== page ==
The legislative provision which makes it an “illegal practice” to make or publish false statements about any candidate during an election campaign can apply to “self-talking” as well as attacking another candidate, judges have ruled.
Two judges in an Election Court petition brought by a number of constituents challenging the election of Alistair Carmichael (pictured right) as Liberal Democrat MP for Orkney and Shetland held that “a false statement by a candidate about his own personal character or conduct made before or during an election for the purpose of affecting his return at the election has the effect of engaging section 106” of the Representation of the People Act 1983.
However, the judges said they wish to hear evidence in relation to two remaining issues before giving a determination and report to the House of Commons.
Timothy Morrison and three other constituents lodged the petition claiming that Mr Carmichael misled the electorate over his knowledge of memo leaked to the Daily Telegraph by his special adviser, which claimed SNP leader Nicola Sturgeon wanted David Cameron to be re-elected prime minister.
The petitioners argued that the MP was guilty of an illegal practice in terms of section 106(1) of the 1983 Act, and accordingly that he “was not duly elected or returned, and that the election was void”.
On 7-8 September 2015, Lady Paton (pictured right) and Lord Matthews heard a preliminary legal debate on three questions which the Election Court required to resolve:
1. Is section 106 of the 1983 Act engaged by “self-talking”, as opposed to attacking another?;
2. If question 1 is answered in the affirmative, do the words complained of in the petition amount to “false statements of fact…in relation to the personal character or conduct” of Mr Carmichael, within the meaning of section 106?; and
3. If questions 1 and 2 are answered in the affirmative, do the averments in the petition disclose a relevant offer to prove that the words complained of were uttered “for the purpose of affecting the return of any candidate at the election”?
On the first issue, the judges held that the language used in section 106 was “wide enough to encompass a statement made by a candidate about himself”.
Lady Paton said: “The section applies to ‘a person’ who makes a statement. There is no restrictive definition in the 1983 Act of the word ‘person’. The Oxford English Dictionary and the Chambers Dictionary define person as ‘individual human being’. There is nothing in the Act to suggest that the qualification of an individual as a ‘candidate’ has the effect, within the statutory scheme, of disqualifying that individual as a ‘person’. Accordingly we start out from the premise that section 106 can apply to any individual human being, without qualification.”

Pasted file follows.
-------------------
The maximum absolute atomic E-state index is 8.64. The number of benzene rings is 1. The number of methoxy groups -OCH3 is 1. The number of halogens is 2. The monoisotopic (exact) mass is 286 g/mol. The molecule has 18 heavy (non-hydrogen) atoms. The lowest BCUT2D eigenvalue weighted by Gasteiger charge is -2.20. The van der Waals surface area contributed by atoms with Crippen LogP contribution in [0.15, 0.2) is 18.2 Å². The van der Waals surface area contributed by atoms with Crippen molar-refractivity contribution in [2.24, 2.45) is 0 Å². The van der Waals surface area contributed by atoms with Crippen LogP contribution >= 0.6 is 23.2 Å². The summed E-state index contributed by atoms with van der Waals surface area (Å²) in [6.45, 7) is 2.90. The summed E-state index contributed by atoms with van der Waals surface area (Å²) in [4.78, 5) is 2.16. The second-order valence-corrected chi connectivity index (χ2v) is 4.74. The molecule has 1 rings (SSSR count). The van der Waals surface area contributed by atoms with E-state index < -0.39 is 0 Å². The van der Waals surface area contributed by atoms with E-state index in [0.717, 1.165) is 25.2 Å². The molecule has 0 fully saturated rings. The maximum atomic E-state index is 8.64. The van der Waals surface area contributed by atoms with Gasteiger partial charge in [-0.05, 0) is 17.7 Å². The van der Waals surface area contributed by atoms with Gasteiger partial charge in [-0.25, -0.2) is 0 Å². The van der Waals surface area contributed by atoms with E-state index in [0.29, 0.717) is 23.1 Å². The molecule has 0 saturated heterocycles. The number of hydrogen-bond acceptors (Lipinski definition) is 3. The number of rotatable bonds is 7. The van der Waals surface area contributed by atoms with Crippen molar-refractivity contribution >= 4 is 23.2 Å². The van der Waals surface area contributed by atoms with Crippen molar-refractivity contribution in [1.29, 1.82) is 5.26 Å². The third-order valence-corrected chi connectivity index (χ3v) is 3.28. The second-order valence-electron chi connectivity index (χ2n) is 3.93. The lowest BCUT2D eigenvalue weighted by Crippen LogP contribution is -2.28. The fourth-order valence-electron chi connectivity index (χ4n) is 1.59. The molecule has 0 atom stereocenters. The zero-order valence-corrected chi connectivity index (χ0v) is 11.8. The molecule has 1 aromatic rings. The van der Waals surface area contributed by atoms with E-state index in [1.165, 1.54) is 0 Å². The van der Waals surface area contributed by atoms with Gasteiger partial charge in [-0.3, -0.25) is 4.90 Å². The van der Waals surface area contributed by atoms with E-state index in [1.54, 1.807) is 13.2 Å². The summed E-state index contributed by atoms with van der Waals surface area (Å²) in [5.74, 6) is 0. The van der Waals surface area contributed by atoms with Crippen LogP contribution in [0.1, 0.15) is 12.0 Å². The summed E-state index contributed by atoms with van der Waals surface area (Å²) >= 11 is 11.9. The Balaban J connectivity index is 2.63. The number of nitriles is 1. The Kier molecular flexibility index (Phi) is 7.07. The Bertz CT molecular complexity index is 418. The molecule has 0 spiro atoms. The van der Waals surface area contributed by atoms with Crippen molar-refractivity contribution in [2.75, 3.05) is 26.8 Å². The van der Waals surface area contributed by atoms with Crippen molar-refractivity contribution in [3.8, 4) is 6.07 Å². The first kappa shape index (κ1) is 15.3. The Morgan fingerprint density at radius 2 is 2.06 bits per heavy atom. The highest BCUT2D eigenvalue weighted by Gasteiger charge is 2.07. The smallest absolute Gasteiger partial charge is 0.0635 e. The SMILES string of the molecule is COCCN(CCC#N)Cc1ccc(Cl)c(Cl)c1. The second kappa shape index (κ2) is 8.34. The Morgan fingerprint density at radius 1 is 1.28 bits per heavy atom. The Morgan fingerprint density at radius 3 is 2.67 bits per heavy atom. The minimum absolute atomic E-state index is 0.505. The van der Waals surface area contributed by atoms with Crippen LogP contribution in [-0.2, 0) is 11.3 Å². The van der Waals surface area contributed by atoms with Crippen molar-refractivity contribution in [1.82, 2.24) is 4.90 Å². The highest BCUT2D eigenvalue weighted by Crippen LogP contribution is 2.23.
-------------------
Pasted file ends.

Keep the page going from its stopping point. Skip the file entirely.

“Thus if any person (ie individual human being), satisfying the conditions set out in section 106(a) and (b) were to make a false statement of fact in relation to the personal character or conduct of any of the candidates…, then section 106 would be engaged. On a proper construction of section 106 we see no reason why the ‘person’ making the false statement about one of the candidates cannot be that candidate himself,” she added.
The court further held that that there was “nothing in the statutory language to restrict the meaning of those words to solely hostile, attacking, vilifying types of statements” and that the section could apply to a “praising and laudatory” statement provided that the statement is made “for the purpose of affecting the return” of the candidate.
Lady Paton explained: “We do not consider that the words or phrases used are ambiguous: they are in our view clear and include any type of false statement of fact made in the circumstances specified, whether the statement could be regarded as complimentary or disparaging.
“The key issues, in our opinion, are the fact that the statement of fact in relation to the candidate’s personal character or conduct is false; that the statement is made before or during an election; and the statement is made ‘for the purpose of affecting the return’ of the candidate.”
The judges concluded that the section may apply “whether the purpose is to affect the return of the candidate in a positive way, or in a negative way, provided that the purpose is to ‘affect’ the return”.
Delivering the opinion of the court, Lady Paton said: “For the reasons given above, even bearing in mind the serious consequences of an offence in terms of section 106, it is our opinion that (i) section 106 is engaged when a candidate is talking about himself; and (ii) section 106 is engaged if the statement is made for the purpose of ‘affecting’ the return of that candidate, whether the statement can be regarded as attacking and vilifying or as praising and laudatory.”
However, the judges said they wish to hear evidence in relation to issues 2 and 3 before giving a determination, as “each case must be considered on its own facts, and the question may often be one of fact and degree”.
Lady Paton added: “Circumstances can be envisaged where a false statement of fact is of such a nature that the effect in relation to a candidate’s personal character or conduct transcends the political context. In other words, being involved in a political matter will not necessarily provide protection from the effect of section 106.
“We consider therefore that it is necessary for this court to examine the facts surrounding the statement and its context with some care. The question of the type of relationship between the statement and the personal character and conduct of the first respondent is one which requires evidence, including evidence as to the motive or reason for giving the false statement.”
The next part of the trial will therefore take the form of a By Order hearing to discuss further procedure, including the question of the standard of proof.